As we work through these issues, we believe that the FDA should adapt its successful risk-based approach to medical device regulation for the burgeoning AI environment.
Algorithms that have the potential to propagate direct harm to humans, such as those involved in identifying and testing promising new compounds, should receive the closest scrutiny from the agency. We must do all we can to avoid biases, inequities, and errors at this important stage in drug development, and the FDA is well suited to taking on this task.
However, the FDA may not need to be as stringent with AI and machine learning tools that are further down the pipeline. Algorithms that leverage real-world data to help match patients to clinical trials, for example, are not likely to be directly implicated in an adverse patient safety event. We certainly need better standards and more industry consensus in this area, but the FDA might not be the most effective entity to provide guidance.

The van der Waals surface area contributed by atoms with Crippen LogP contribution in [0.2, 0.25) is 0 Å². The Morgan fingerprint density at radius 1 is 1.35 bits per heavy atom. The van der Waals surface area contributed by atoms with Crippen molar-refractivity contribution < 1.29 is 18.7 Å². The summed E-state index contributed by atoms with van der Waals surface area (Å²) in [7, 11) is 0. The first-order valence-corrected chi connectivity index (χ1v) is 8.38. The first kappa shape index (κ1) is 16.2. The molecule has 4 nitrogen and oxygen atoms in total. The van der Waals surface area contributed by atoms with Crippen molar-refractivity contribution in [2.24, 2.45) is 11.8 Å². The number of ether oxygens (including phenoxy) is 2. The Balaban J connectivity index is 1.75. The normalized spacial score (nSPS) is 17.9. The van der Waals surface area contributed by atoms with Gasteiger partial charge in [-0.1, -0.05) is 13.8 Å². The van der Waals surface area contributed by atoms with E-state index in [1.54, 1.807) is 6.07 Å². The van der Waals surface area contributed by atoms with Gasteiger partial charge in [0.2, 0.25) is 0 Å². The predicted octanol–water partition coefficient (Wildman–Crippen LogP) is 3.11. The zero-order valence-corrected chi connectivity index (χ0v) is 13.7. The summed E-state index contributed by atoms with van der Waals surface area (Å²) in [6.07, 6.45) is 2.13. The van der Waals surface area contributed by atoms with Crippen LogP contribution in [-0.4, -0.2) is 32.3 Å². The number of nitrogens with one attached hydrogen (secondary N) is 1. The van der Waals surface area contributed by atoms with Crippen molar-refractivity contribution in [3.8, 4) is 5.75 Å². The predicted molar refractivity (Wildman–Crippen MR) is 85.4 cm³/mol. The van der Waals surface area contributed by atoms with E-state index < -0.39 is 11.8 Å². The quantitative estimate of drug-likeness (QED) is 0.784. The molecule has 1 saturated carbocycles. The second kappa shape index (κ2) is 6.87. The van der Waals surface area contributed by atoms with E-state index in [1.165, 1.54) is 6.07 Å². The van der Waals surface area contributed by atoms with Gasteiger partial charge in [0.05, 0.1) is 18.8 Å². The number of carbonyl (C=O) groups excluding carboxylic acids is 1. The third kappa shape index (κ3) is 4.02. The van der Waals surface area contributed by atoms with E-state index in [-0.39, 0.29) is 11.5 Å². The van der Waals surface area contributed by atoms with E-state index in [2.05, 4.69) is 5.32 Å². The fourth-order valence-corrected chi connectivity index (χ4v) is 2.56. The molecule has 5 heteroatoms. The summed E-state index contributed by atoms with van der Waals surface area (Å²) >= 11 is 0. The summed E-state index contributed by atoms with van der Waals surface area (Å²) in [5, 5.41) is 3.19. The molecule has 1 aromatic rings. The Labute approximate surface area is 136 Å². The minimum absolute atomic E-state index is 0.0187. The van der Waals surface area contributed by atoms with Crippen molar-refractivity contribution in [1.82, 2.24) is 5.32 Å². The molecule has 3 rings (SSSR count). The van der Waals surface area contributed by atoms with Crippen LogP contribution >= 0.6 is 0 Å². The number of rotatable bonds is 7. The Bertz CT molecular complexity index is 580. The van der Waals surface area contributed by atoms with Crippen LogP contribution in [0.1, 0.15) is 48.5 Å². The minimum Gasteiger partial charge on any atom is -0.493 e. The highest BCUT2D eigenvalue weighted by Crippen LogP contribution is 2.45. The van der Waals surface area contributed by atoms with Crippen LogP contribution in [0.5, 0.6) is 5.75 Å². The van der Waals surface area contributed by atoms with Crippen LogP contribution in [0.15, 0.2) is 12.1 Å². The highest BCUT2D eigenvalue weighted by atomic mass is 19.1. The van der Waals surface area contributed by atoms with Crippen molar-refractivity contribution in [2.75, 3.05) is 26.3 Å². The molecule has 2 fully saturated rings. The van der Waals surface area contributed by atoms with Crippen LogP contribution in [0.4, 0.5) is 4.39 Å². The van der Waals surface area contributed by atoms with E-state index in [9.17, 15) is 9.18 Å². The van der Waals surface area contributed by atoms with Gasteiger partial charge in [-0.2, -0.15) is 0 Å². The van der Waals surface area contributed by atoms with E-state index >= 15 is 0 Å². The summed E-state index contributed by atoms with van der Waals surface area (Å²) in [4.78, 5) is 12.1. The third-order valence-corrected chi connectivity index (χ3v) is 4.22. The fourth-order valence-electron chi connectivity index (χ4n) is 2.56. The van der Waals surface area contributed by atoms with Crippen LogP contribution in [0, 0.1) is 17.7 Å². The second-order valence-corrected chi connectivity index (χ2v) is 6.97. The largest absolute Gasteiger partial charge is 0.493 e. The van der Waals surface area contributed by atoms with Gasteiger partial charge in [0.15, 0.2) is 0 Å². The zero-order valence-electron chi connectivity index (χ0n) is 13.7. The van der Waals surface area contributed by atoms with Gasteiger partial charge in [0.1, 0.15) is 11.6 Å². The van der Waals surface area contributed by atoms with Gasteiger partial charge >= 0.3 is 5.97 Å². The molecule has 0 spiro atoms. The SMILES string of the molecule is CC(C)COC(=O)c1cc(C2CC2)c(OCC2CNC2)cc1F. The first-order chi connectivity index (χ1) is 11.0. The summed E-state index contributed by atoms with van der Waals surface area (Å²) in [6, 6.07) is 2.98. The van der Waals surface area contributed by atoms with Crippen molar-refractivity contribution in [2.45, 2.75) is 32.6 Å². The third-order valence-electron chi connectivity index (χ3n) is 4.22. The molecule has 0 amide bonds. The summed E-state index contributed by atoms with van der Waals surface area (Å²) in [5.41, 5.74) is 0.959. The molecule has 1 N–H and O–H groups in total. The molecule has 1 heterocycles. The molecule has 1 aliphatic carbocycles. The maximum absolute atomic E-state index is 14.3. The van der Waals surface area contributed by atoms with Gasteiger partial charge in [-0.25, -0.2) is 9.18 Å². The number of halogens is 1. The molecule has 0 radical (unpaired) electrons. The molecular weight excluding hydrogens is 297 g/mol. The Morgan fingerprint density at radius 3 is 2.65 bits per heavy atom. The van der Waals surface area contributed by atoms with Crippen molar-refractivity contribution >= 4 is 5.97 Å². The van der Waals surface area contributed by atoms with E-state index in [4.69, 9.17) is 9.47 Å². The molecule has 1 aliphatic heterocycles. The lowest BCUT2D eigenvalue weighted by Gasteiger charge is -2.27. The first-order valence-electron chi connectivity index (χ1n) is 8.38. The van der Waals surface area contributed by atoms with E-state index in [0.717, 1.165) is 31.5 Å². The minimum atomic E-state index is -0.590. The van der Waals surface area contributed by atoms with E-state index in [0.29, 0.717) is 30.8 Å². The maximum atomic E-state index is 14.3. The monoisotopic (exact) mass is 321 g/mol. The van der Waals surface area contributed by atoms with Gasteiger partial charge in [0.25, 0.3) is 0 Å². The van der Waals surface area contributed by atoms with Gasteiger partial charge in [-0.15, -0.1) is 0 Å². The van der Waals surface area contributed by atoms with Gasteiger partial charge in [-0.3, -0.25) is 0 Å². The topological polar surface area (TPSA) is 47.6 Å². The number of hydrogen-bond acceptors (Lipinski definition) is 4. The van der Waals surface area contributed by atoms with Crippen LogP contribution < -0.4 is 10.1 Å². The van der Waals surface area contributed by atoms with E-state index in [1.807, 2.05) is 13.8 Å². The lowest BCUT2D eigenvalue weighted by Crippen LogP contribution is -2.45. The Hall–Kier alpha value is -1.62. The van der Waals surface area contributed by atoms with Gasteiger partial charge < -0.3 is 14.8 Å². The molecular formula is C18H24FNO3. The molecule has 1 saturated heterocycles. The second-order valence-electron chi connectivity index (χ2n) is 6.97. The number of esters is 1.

Even further down the line are AI-driven apps and devices for patient self-management or general wellness; the FDA simply does not have the scope or scale to scrutinize the code behind thousands of entrants into this growing field. In these cases, academic research, clinical expertise, and the free market may be best suited to keeping poorly designed algorithms in check.
We would like to see this tiered, risk-based structure integrated into future guidance. The FDA can and should work to clearly define the different categories of AI tools and how they will be regulated. It can also help stakeholders address questions of algorithmic bias and health equity and specifically speak to the role of AI in clinical trials and regulatory submissions.
It is crucial for the industry to continue working with the FDA and other oversight bodies to create the next generation of regulation for AI and machine learning. Together, we can chart the path forward to an innovative future that brings out the best in what artificial intelligence has to offer.